Until a few years ago, it wouldn’t have occurred to me to wear white after Labor Day. When I lived in Kentucky, with its full-spectrum of seasons and September usually giving way to cooler temps, it was easy to comply with this age-old (and some say outdated) fashion edict. Years spent sweltering through seemingly endless sizzling summers in Austin and then Houston — the latter of which rivals New Orleans when it comes to both amazing restaurants and oppressive humidity — and now the Crescent City, have sent me into a yearly mental tug-of-war on the subject.
On the one hand, my inner rebel wants to don a crisp white cotton shirt and beautifully tailored white pants in the fall and winter months simply because it might elicit tsk-tsks from the rule followers. But this other part of me, which I’ve decided is the tradition- and etiquette-obeying Southern part, just can’t seem to muster the devil-may-care attitude to actually do it.
Last Tuesday, the day after Labor Day, it was 88 degrees in New Orleans. In fact, it was in the high 80s and 90s every day last week. I spied a chic woman sauntering out of a shop on Magazine Street clad in a pink button up, strappy heals and a pair of jeans as white as the driven snow. She clearly had attitude and style in spades and understands dressing for the actual weather, not the weather we might have in October. As I write this post, it’s 90 degrees with 57 percent humidity. Yet, my fabulous white linen Michal Kors pants hang in the closet next to the sweetest little seersucker J. Crew pants and I confess, there they likely will stay until next summer. For the record, the absurdity of this does not escape me.
I’m not the only one pondering this particular point. One quick web search on the topic and you’ll quickly learn we are a nation in fashion crisis. The style authorities at Vogue, for example, relish the opportunity to cover themselves in the snowy hue in the “off season,” offering up “A Guide to Wearing White After Labor Day.” But over at Southern Living’s The Daily South blog, they “still get a twitch at the thought,” reminding us to not only pack up the white pants, seersucker and linen, but also those sundresses, strappy sandals, fruity beers, pastel lip gloss and rosé. I’m happy to report that my inner rebel is going to ignore those last four, without hesitation. (Note: Our own New Orleans Magazine editor, Errol Laborde took on the seersucker and linen rule in his Streetcar column in 2012.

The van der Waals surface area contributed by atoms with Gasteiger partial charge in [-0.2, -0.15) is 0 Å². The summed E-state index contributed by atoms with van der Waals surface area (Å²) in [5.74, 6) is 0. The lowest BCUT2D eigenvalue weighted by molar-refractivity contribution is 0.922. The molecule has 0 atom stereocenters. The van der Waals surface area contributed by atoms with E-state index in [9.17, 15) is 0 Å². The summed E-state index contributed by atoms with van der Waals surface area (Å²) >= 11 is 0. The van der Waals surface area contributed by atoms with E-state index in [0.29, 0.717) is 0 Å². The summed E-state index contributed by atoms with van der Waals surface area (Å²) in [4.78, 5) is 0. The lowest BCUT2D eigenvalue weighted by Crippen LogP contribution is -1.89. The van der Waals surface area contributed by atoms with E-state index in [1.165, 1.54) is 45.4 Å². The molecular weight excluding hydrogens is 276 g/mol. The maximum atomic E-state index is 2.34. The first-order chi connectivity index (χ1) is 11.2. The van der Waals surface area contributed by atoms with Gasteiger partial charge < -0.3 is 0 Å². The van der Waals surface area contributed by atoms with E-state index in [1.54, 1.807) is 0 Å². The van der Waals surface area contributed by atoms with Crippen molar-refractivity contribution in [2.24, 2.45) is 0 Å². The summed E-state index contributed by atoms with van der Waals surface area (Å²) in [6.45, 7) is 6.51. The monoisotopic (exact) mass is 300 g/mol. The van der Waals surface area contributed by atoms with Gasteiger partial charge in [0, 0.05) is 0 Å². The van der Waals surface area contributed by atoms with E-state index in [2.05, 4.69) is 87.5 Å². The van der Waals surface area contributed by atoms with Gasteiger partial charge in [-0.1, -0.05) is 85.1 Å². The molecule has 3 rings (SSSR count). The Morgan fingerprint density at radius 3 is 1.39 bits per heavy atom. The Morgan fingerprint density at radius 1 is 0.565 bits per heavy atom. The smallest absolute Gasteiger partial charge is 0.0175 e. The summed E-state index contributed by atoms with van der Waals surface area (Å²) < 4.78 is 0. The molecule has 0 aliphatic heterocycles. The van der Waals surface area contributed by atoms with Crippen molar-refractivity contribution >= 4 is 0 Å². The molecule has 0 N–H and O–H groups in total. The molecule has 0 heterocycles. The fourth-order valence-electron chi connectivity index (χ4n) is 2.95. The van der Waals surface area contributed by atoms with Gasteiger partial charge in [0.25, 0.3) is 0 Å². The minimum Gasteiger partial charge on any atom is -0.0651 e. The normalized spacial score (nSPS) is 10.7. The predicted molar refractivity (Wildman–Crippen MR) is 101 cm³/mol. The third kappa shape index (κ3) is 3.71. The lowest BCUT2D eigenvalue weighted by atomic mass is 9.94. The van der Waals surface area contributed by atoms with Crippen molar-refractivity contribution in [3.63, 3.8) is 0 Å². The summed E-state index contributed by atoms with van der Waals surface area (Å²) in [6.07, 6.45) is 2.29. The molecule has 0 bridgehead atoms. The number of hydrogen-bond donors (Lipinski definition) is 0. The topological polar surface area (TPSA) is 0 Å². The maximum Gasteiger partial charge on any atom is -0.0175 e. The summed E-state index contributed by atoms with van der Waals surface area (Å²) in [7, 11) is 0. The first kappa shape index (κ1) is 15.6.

An even weightier argument can be made if one knows the history behind the decree. In a blurb that ran in Time in 2011, a writer explored the classist roots of the “no white after Labor Day” imperative:
“Historians think this maxim stems from class divisions at the turn of the century when lightweight clothes were a symbol of the leisure classes. Back then, Labor Day marked the time the affluent returned from vacation, packed away the summer clothes and went back to school and work. While there's a practical reason for the rule — white clothes dirty easily thus making them ill-suited for heavy autumn rains and winter slush — those who carried the rule through the decades had a less than practical reason for doing so. Indeed, as the years went by, traditionalists and nouveau riche alike continued to eschew winter whites throughout the 20th century in order to remain acceptable in high society.”
So in a way, wearing white after Labor Day is a way of “sticking it to the man” and making a sartorial statement about politics, class and society. It wouldn’t be the first time a disenfranchised group used fashion to make a point. For example, consider the countless women who retired their corsets, put on pants or burned their bras during each generation’s stand against oppressive patriarchal societal rules and cultural and workplace inequality. I rather like the idea of fighting oppression via attire. Power to the people!
Also worth mentioning from the above referenced piece in Time, is that the ever-revolutionary, business-minded, modern, elegant and iconic Coco Chanel did it. When in doubt about any of life’s decisions great or small, it’s often worthwhile to ask, “What would Coco do?”
As with most quandaries regarding style and etiquette however, I ultimately turn to the Emily Post Institute — the beacon of truth and graciousness. The good news is (and I would like to emphasize that this is a direct quote from the “Everyday Manners” area of the website):
Even with the blessing of the Post family, I’m going to have to take baby steps on this one. It’s hard to abandon such a deeply ingrained cultural custom. But, as one who managed to shift from the American, or Zig-Zag, to the Continental style of wielding a fork and knife at the dinner table, in pursuit of greater efficiency as well as to fulfill my patriotic obligation, I’m sure I can get used to wearing white after Labor Day.
Do or will you wear white now that Labor Day has come and gone? Share your thoughts in the comments.
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